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Although animal-derived remedies constitute an integral part of folk medicine in many parts of the world, particularly for people with limited or no access to mainstream medical services, their role in health care has generally been overlooked in discussions about public health, conservation and management of faunistic resources, and ecosystem protection. In this article, we report on the use of 283 medicinal animal species in Brazil, 96% of which are wild caught and 27% of which are on one or more lists of endangered species. Further population declines may limit users' access to these bioresources and diminish the knowledge base upon which traditional medicine is built.
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The information needed for implementing nature protection in Benin is sparse and scattered. This volume for the first time presents information in 33 chapters covering rare and threatened plants, insects, fishes, antelopes, large cats, etc. The status of over 550 species is evaluated according to IUCN criteria and their local names, short descriptions, ecologies and distributions are given. The book is of interest to those working in nature conservation from schools, NGOs, tourists to government agencies.
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We conducted a preliminary study totalling nine-weeks between August 2007 and June 2008 in southern Benin to assess small car-nivoran diversity and the hunting pressure to which they are subject through interviews, surveys of local markets and occasional direct observations. We provide an 'Index of Rarity' (IR), expressed as the number of times a species is identified as 'rare' by interviewees / the number of times it is mentioned. Nine species or taxa (Genetta spp.) were identified through 86 interviewed hunters, representing a total 333 mentions. Genets, Cusimanse Crossarchus obscurus and Ichneumon Mongoose Herpestes ichneumon were by far the most sighted, the prevalence of such ecologically versatile species confirming that southern Benin constitutes an environmentally disturbed region. Other species were Spotted-necked Otter Hydrictis maculicollis, Marsh Mongoose Atilax paludinosus, White-tailed Mongoose Ichneumia albicauda, African Civet Civettictis civetta, Gambian Mongoose Mungos gambianus and African Palm-civet Nandinia bi-notata. Direct observations allowed us to confirm the presence of G. pardina / G. maculata, C. obscurus, H. ichneumon, and H. macu-licollis. Through market surveys and subsequent molecular identifications, we clearly distinguished among G. genetta, G. pardina / G. maculata and G. thierryi, raising to 11 the number of small carnivoran species present (or probably present) in southern Benin. During our interviews, Slender Mongoose Galerella sanguinea and African Small-clawed Otter Aonyx capensis were never positively identi-fied. The ubiquitous C. civetta was considered the rarest species (IR = 0.89), followed by H. maculicollis (0.72) and I. albicauda (0.69), whereas C. obscurus (0.01) was the commonest small carnivoran. Hunting techniques were mostly traditional guns, accompanied by dogs, and jaw traps. Despite the absence of selective hunting, small carnivorans are likely to represent a fair source of income for hunters, body parts being sold to fetish markets in 47% of the cases. Mean incomes range between US$ 2.5 and 5.4 per animal, with the notable exception of C. civetta (US$ = 14.6) and heads of H. maculicollis, reaching US$ 33.7. The fair proportion of small carnivorans observed on fetish market displays showed that hunting for animist practices might sustain a continuous hunting pressure in Benin. Our preliminary survey raises a number of questions as to the distribution of small carnivorans in southern Benin, the impact of heavily dis-turbed habitats on their survival and the level of sustainability of the hunting pressure they are subject to. Additional field surveys will be necessary for more precise characterisation of their status.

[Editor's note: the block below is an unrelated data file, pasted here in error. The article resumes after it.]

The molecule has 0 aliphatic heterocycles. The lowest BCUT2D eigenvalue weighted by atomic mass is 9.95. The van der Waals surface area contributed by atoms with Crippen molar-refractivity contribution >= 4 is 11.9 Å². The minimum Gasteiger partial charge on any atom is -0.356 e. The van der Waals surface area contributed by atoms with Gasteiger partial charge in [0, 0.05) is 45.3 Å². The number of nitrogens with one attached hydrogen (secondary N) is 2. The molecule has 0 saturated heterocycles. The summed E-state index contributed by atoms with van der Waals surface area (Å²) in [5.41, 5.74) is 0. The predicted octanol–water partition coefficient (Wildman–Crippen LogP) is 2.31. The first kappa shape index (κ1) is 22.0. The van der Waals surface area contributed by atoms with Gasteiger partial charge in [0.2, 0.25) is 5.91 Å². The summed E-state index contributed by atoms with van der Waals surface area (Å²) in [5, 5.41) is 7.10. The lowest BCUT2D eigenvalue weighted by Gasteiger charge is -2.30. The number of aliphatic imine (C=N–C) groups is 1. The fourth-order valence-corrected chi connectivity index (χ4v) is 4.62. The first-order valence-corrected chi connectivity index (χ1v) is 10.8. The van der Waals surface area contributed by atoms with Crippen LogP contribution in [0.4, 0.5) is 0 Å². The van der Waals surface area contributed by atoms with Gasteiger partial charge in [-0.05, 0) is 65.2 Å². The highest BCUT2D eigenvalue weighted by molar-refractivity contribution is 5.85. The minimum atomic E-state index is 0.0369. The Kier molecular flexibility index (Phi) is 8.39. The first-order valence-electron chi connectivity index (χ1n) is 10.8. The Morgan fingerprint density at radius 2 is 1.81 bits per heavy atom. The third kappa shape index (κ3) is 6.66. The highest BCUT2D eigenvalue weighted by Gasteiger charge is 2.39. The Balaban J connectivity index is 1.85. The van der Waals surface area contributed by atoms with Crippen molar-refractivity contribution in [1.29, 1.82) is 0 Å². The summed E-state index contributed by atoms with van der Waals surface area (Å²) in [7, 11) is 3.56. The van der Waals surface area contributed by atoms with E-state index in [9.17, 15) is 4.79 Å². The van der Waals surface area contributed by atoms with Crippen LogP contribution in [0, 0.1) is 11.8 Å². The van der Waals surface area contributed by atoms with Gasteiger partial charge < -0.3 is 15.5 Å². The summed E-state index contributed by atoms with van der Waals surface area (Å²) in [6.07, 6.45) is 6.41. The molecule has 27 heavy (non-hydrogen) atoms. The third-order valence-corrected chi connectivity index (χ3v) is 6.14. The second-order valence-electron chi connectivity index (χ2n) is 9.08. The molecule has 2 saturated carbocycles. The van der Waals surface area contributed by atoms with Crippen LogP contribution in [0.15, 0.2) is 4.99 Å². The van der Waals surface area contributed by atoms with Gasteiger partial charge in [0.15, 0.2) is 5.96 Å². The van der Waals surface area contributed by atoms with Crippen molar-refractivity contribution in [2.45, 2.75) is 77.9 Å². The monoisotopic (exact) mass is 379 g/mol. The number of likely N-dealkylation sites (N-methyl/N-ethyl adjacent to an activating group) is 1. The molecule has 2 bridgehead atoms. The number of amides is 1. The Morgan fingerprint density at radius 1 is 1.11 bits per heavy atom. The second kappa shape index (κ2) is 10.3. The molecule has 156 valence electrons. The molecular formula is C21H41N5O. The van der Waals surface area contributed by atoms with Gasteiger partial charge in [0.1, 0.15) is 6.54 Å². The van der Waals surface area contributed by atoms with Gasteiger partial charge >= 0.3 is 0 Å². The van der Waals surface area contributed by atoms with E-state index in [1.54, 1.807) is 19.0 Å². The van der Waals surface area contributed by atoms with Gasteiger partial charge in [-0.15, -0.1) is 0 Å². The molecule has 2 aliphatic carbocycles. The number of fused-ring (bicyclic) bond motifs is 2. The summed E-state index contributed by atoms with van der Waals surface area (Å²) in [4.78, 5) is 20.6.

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A questionnaire-guided ethno-zoological survey of the Yoruba speaking communities of Ogun state (Nigeria) was conducted. Forty Traditional Medical Practitioners (tmps) and ten hunters were interviewed. The choice of species utilised in fauna-based traditional medicinal preparations were found to be guided by many factors which in addition to the bioactive constituents, also include some morpho-physiological characteristics and behavioural ecology of the animal as well as some mythological conceptions associated with the animal. Out of the 55 species identified in use for various traditional medical practices, 21 are listed as threatened in Nigeria's Endangered Species (Control of International Trade and Traffic) Decree 11 of 1985 and the Control of International Trade in Endangered Species (CITES). Animals raised under ex-situ conservation projects were not readily acceptable for perceived deficiencies in requisite characteristics that informed the choice of fauna species. The use of substitute species was also found not acceptable as preferred substitute species are often animals under higher threat than regular one in use. Implications of the findings on biodiversity conservation were discussed.